Pink Eye Treatment (Conjunctivitis)

An individuals with a brown eyeball suffering from pink eye.

Conjunctivitis is an inflammation of the conjunctiva, the thin, transparent membrane covering the surface of the inner eyelid and the front of the eye. The conjunctiva has many small blood vessels. It lubricates and protects the eye while the eye moves in its socket. When the conjunctiva becomes inflamed, this is called conjunctivitis.

What is Conjunctivitis?

Conjunctivitis, often called pink eye, comes in three basic categories. Bacterial conjunctivitis, although uncommon, can be very serious. Typically, one will experience swelling of the eyelid and a yellowish, creamy discharge. Bacterial conjunctivitis is not highly contagious. Viral conjunctivitis, however, is very contagious and can spread through a home infecting household items such as towels or handkerchiefs. It is common for entire families to become infected. Lastly, allergic conjunctivitis can often cause itching and/or matting of the eyelids.

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Symptoms of Conjunctivitis

  • Red, watery eyes
  • Inflamed eyelids
  • Blurred vision and a sandy or scratchy feeling in the eyes
  • Pus-like or watery discharge around the eyelids
  • Matting of the eyelids

Treatment for Conjunctivitis (Pink Eye)

Antibiotic drops and compresses can ease discomfort and clear up the infection, normally within just a few days. Sometimes, the inflammation does not respond well to the initial treatment with eye drops. In those rare cases, a second visit to the office should be made. When there is a severe infection, oral antibiotics are necessary. If left untreated, conjunctivitis can create serious complications such as infections in the cornea, eyelids, and tear ducts.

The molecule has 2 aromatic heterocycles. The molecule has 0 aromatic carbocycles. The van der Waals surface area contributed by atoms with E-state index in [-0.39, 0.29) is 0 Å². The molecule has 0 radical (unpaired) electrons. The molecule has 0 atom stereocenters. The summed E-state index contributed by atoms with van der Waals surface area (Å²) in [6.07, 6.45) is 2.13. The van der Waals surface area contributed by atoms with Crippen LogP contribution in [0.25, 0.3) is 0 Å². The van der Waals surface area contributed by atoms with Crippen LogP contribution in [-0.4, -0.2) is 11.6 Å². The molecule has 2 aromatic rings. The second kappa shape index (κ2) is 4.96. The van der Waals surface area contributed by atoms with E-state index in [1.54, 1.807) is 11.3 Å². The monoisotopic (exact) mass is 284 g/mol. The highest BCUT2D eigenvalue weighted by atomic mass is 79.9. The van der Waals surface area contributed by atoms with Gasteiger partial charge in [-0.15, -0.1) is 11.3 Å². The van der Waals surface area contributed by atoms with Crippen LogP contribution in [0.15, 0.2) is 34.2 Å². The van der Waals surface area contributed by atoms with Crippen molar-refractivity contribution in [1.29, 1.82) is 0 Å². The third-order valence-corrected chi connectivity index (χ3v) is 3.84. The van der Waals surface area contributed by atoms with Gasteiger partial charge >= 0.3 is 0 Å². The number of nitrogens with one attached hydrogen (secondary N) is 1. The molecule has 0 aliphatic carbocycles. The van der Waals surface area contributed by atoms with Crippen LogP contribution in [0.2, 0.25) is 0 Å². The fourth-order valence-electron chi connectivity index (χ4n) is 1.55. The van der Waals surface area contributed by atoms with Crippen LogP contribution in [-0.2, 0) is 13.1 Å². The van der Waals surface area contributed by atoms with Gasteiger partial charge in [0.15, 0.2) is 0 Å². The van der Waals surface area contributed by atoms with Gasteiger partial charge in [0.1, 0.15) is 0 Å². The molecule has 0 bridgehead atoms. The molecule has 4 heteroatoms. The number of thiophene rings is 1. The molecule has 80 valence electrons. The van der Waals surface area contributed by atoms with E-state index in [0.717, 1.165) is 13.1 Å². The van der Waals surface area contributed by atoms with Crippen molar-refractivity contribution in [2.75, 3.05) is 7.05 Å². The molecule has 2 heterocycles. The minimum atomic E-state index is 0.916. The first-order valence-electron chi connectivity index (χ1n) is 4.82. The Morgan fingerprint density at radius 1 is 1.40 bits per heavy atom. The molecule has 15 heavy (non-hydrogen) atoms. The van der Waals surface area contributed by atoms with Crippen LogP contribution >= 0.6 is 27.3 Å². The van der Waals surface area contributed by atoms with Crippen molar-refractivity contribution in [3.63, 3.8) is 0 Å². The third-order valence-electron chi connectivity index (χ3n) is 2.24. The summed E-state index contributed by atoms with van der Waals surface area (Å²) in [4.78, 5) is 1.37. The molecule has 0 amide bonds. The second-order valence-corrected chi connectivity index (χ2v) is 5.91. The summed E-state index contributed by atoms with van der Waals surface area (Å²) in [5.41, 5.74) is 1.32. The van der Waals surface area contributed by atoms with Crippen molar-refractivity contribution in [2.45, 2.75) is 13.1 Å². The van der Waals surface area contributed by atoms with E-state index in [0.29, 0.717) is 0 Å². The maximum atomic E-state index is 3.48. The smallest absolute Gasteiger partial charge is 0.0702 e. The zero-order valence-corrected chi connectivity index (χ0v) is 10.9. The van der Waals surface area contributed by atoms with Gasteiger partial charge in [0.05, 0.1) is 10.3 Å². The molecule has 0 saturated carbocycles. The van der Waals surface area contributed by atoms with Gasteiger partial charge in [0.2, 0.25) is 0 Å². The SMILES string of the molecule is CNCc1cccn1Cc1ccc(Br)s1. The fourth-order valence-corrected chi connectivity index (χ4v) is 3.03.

Is pink eye contagious?

Pink eye can be contagious but isn’t always. For example, people who develop allergic conjunctivitis are not contagious to others, though they may still require treatment to reduce uncomfortable symptoms. Viral and bacterial conjunctivitis are both very contagious. Patients must take precautions for up to two weeks after their symptoms appear to avoid the spread of infection. Pink eye can spread from one person to another in many of the same ways as other infections. Touching an object that has the infection-causing bacteria or virus on it transfers the pathogen to the hands. If one then touches their eyes, the pathogen can cause pink eye. Bacteria can live on surfaces for approximately 8 hours. Viruses can live on surfaces for up to a few months.

Touching another person could also lead to the transmission of a pink eye, as can cough or sneeze. People who wear contact lenses are more susceptible to pink eye because the bacteria can live on these lenses.

How long does it take for symptoms to appear?

From the time a person becomes infected, it can take from 24 to 72 hours for the symptoms of pink eye to appear. During this incubation period, the infection is not contagious. Once symptoms appear, the infection can be transmitted from person to person so precautions should be taken. At that time, an appointment with the eye doctor should also be made.

Diagnosing Conjunctivitis

Your eye doctor can easily detect conjunctivitis at an exam.

How can I tell what type of conjunctivitis I have?

It is possible to determine the type of conjunctivitis that has developed by seeing an eye doctor. The eye doctor performs a thorough examination of the eye as well as a consultation to understand what may have caused symptoms, such as another infection of illness. It can sometimes be challenging to discern the cause of the pink eye because the symptoms are similar regardless of the form that has occurred. Sometimes, a doctor will collect a sample of the discharge from the eye and send it to a lab for testing.